Indonesian tsunami and earthquake: U-M experts available
More than 840 people were killed by a magnitude-7.5 earthquake and a tsunami that struck Indonesia last Friday. The death toll is expected to keep rising. University of Michigan experts are available to discuss the situation.
Ben van der Pluijm is an earthquake geologist and a professor in the Department of Earth and Environmental Sciences. He is an expert on geological hazards and their impacts, as well as societal resilience to environmental change.
“The long, narrow Bay at Palu, Sulawesi, focused the ocean waves generated by the earthquake, which was otherwise not a tsunamic quake,” he said. “As waves entered the strait, they had nowhere to go but up, resulting in a geographically limited tsunami with damaging impact.
“The powerful magnitude-7.5 earthquake was the result of lateral slip faulting and was preceded and followed by multiple magnitude 5-6 quakes along a 200-kilometer segment. Vigorous shaking created significant impact in this densely populated, earthquake-prone region, where most buildings are not quake resistant.
“Globally, we get about 15 magnitude 7-8 earthquakes a year and should expect a few more before year’s end.”
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Sue Anne Bell, assistant professor of nursing, is particularly interested in the long-term health effects of disasters, in developing policy that protects and promotes health throughout the disaster management cycle, and in the relationship between community resilience, health disparities and disasters.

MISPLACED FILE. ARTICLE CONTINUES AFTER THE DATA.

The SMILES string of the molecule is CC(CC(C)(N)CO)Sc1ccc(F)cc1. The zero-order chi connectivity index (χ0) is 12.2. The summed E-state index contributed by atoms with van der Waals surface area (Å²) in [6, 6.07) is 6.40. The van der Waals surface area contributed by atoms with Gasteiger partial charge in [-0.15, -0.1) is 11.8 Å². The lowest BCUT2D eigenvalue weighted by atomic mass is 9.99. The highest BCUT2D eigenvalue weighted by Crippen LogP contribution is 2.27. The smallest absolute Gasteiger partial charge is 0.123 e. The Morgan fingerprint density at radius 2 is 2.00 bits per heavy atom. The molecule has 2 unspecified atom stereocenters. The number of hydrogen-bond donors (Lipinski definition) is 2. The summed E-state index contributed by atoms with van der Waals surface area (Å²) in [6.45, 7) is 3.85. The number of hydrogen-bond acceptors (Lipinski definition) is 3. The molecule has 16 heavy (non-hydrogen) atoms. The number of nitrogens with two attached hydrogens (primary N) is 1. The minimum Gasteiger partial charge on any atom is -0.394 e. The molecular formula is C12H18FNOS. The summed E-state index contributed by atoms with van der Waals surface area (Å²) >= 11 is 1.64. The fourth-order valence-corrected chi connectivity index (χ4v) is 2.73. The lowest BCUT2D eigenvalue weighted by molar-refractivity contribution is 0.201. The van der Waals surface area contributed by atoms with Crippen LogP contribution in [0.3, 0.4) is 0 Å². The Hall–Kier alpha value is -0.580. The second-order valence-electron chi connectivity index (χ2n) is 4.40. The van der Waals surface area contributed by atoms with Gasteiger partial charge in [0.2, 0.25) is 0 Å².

“Emerging reports about Indonesia’s tsunami warning buoys being defective are heartbreaking,” she said. “Emergency preparedness can save an untold number of lives, but a commitment to maintaining standards of preparedness must be in place, and stay in place, in order to do that.”
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Dean Yang, professor of economics and public policy, is an expert on the economic effects of natural disasters and how well disaster losses are buffered by international financial flows, such as foreign aid and foreign direct investment.
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Aubree Gordon, assistant professor of epidemiology at the School of Public Health, works on infectious disease epidemiology and global health. She can discuss the dangers of mosquito-borne diseases after a natural disaster.
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Harley Etienne, assistant professor of urban planning, has studied post-disaster recovery planning in the Haitian context. He can speak to the residual issues from 2010 that may have placed many people in danger during Hurricane Matthew because they lacked durable shelter.
“Early reports suggest that some of the loss of life can be attributed to the failure of early warning systems which were themselves tied to power and communication systems failures. Like in many other disasters before it, immediate aid and recovery will be paramount in the coming days and weeks. However, it will be necessary in the medium to long term to investigate how governments around the world can prevent similar breakdowns in early warning systems.”
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